“Essentially, teenagers are teenagers and little has changed. They are still feeling the same social pressures, temptations, and raging hormones that we all faced growing up. The fundamental difference is how different young people feel in this generation. They are convinced that, because of the advances in technology and communication, we are unable to understand them. It is this perceived unbridgeable generational gap that makes it so difficult for teens to trust us.”

Rabbi Yossi Chaikin, Torah Academy Boys’ High School

“Every person who answers this question may identify differences that are meaningful specifically for them. For me I believe uncertainty is probably one of the most overwhelming differences between when I was at school and now. In my generation – while there were all sorts of political and social unfairness – there was more certainty about one’s destination. For white and black South Africans these were far more polarised than today. There was, however, nowhere near the same uncertainty about career choices, employment, environmental issues such as pollution, fresh water, climate change, deforestation, carbon footprints, renewable energy, and the like.”

Marc Falconer, United Herzlia Schools

“In the past, students faced poor diagnosis and intervention. Children with barriers to learning were not catered for and somehow hobbled along through their school careers. Today it could be argued that there is over-diagnosis, but thankfully children with real academic concerns can be assisted in a mainstream environment or in a specialised school, and guided to succeed and thrive. One of the challenges for learners today is the difficulty in dealing with large amounts of information – the need to read, summarise, and contextualise. They have become used to bite-size amounts of content that are absorbed with a glance. This is also why there is an observable decrease in the amount of learner reading. Very few have the patience to go through a novel and are content with ‘tweet-sized’ news feeds.”

Rabbi Ricky Seeff, King David Victory Park Primary School

…on the greatest education challenge teachers face nowadays

“As educators, we deal with a situation that our ancestors possibly did not imagine could exist. Nobody could have dreamed of such deterioration of morality and truth. We need new approaches to create resistance to this impurity, where students can live with holiness in spite of the terrible pressure that the world brings; to be able to live with an awareness that with us is the absolute truth; and to be able to laugh at the nonsense of the outside world. And so we have to constantly develop new and exciting techniques which ‘talk’ to them, and our teachers have to become experts at developing ways and strategies in which to be able to approach every student who is raised within this impurity, sympathetic and understanding of their challenges, yet firm in our message of what is truly good and bad and to use our experience to lovingly direct each of them to live a Torah rich life.

Rabbi Moshe Chaim Salzer, Mesivta Shaarei Torah Boys’ High School

“The role of the teacher has radically changed today, from being the source of information, to being a catalyst/facilitator for the students to be able to prioritise, analyse, and integrate relevant material. When I was growing up, the teacher, no matter his level of competence, was the ‘sage on the stage’. This is no longer the case. Unless a teacher possesses excellent classroom management skills and an ability to communicate effectively, he can become redundant in the current world of high technology. Because of this paradigm shift towards the technical, teachers today need to adopt a greater role in the emotional nurturing and wellbeing of their students.”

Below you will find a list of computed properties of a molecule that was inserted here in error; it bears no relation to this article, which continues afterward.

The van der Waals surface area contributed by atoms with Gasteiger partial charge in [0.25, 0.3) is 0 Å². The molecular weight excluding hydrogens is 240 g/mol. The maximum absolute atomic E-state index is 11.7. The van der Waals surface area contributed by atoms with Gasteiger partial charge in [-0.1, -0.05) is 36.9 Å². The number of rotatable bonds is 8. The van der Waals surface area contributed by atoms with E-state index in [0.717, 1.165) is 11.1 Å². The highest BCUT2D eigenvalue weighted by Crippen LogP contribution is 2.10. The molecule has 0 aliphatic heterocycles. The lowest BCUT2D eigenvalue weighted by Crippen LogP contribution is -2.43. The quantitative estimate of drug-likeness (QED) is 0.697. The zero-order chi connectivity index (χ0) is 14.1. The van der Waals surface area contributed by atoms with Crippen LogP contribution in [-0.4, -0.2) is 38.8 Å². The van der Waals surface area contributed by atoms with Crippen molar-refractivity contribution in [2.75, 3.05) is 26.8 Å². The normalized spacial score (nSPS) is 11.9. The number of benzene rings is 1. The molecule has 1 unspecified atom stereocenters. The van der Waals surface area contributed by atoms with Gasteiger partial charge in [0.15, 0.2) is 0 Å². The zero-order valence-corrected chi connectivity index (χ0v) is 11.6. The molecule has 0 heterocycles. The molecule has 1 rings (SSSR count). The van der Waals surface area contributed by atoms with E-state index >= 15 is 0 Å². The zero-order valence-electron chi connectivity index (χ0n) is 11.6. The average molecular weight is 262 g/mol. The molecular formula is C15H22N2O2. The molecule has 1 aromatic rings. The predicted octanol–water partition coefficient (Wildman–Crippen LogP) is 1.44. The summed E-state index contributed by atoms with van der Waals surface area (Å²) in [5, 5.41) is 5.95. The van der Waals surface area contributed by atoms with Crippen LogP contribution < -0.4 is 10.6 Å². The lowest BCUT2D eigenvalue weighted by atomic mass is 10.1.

Natalie Altman, Phyllis Jowell

“Teaching has definitely evolved. Traditionally it was all about the content. The teacher stood in front of the class and imparted knowledge while the students sat passively absorbing these pearls of wisdom. The modern teacher is faced with new challenges. The classroom of 2016 is an interactive one; the students are an integral part of the learning process. Debate, creativity, experimentation, and collaborative research are a vital part of engaging students and encouraging their innate curiosity and thirst for knowledge. All teachers find this challenging because it is necessary to relinquish control and allow the students to become an important part of the learning process. This approach encourages a synergy between teacher and student. Students realise that they too can contribute to the learning process in a meaningful and relevant way. Students are not simply regurgitating facts, but thinking, considering, and evaluating. This stimulates the cognitive process and allows for intellectual growth and stimulation.”

Lorraine Srage, King David High School Linksfield

“Our biggest challenge in education today is to preserve the curiosity, passion, and natural love of learning a child is born with, together with the innate connection a Jewish child has with Hashem. As educators, we need to make sure to nurture every child’s desire to learn, to be entirely tuned into the needs of our learners, to keep them excited and engaged, to model the concepts and live by the values we teach, and keep learning to gain insight into preserving and inspiring the 21st century child’s natural desire to learn. We need to find the balance between meeting the academic demands of the curriculum and building our children into ‘shining examples’ in society. In a world where people are moving further away from values and religion, educators need to make the Torah engaging, exciting, and relevant to the minds of today, securing the future with educated, well-rounded, curious, and passionate individuals who have a love for learning and a strong religious grounding.” Melinda Chazen, Sandton Sinai Primary School